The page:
In 2011, during the construction of new buildings by the City of Knowledge Foundation, multiple artifacts were found in the subsoil. Observe some of them in the display case: pieces of machinery, rails, railroad ties and nails, horseshoes, bullet casings, glass and ceramic containers. Some of these objects may have been deposited on the site during the filling work carried out from 1907 – 1908, while others correspond to the years when Fort Clayton was created (1920) and its first years of operation.
Section 1 Part 7
Observe the large aerial photograph of Clayton in the 1920s. In the image you can see the great
transformation that occurred long the course and at the mouth of the old Rio Grande.
Section 1 Part 8
Fort Clayton was named in honor of Colonel Bertram Tracy Clayton, born in 1862 In Alabama, at the heart of a distinguished southern family. He fought in the 1898 Spanish-American War, and he was a congressman for Now York between 1899 and 1901 after falling in his reelection campaign, he returned to the army, where he was quartermaster (in charge of logistics and equipment for the
troops) of the armed forces in the Canal Zone between 1914 and 1917. He also served in this position in the battlefields in France, where he was killed during a German bombardment in 1918. He was the highest-ranking graduate of the West Point military academy to die in World War I.
Section 1 Part 9
The original layout of Fort Clayton
consisted of four large barracks for
the troops, 26 residential buildings for officers, sergeants and corporals, a central building for the administration and 11 more structures for stables and warehouses. It also had an airstrip (Miller Field), which was closed years later.
The City of Knowledge interpretive Center is located in one of the base’s original buildings, in the arc of the horseshoe, along with the other 18 buildings that were intended as officers’ residences, most of which have been adapted in recent years for use as offices.
The House Inside
The house is surrounded by a large corridor, called a verandah or porch, which helped keep the interior rooms cooler and drier. It was also a social area to receive visitors informally.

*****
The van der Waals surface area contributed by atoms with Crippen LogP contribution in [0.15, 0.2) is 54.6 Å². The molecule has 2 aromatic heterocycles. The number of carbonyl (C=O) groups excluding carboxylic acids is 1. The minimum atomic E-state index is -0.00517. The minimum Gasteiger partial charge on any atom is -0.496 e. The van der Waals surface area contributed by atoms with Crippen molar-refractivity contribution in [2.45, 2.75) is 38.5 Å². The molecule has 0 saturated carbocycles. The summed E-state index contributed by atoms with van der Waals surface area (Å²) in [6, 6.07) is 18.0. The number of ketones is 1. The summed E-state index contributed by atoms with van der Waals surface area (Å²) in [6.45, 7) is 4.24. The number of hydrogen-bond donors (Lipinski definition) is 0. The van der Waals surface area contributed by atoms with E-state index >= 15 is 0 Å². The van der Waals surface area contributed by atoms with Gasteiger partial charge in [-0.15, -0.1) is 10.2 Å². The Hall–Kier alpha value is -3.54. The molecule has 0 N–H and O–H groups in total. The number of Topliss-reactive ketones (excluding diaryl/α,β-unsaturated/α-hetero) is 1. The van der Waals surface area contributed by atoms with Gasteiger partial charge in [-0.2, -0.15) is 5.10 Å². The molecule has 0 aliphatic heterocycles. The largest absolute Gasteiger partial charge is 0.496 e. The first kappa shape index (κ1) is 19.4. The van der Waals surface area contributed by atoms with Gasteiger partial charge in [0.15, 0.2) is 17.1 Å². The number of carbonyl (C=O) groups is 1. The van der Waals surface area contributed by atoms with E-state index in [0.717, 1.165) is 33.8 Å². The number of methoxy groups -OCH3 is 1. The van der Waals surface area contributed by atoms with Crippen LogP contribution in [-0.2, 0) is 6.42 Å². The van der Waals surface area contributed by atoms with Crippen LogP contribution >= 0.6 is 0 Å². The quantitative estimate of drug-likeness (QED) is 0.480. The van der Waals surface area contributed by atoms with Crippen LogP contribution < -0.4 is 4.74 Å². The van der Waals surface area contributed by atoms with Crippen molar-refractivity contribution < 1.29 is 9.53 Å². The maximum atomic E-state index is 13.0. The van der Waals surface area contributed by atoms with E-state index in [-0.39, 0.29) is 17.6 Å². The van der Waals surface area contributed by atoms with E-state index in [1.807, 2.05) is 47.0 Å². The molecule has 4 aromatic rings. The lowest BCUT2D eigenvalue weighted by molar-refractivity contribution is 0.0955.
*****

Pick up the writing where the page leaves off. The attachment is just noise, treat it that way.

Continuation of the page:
Note that the verandah floor slopes slightly outward, It was designed this way to make it easier for rainwater to run off.
The living room and the dining room were in the central part; on each of its sides there were two rooms with their respective bathrooms.
The wooden furniture used for this setting in the living room and dining room is designs in the United States. In the absence of the original house blueprints and photographs of its interior, photos of the interior of other residences in the Canal Zone were taken as a reference for the staging of the living room and dining room.
The former four bedrooms of the
residence were transformed into a library and a meeting room to accommodate the exhibition of this Interpretive Center.
The House Outside
Designed for the base commander, this is the only house of its kind that was built in Clayton. The commander and his family were the only ones on the base who did not share their residence with other officers.
Originally, it had large wooden windows covered with metal screens to keep mosquitoes out. With the introduction of air conditioning, the original windows were replaced by glass and aluminum ones.
In 2010, the City of Knowledge began the rehabilitation of the building. There were no original plans of the house for this project.
but there were a few photographs of the exterior.
Wood and glass were used to restore its original aesthetics and spaciousness to the windows, but still allowing for the use of modern air conditioning.
Its original roof was covered with shingles, which were replaced by sheets of zinc, possibly when it was remodeled around the sixties. Later, during the restoration in
2011, asphalt shingle sheets were installed, giving it an appearance very similar to the original roofing.
The building was used as the official residence of the Clayton commanders between the 1920s and 1940s.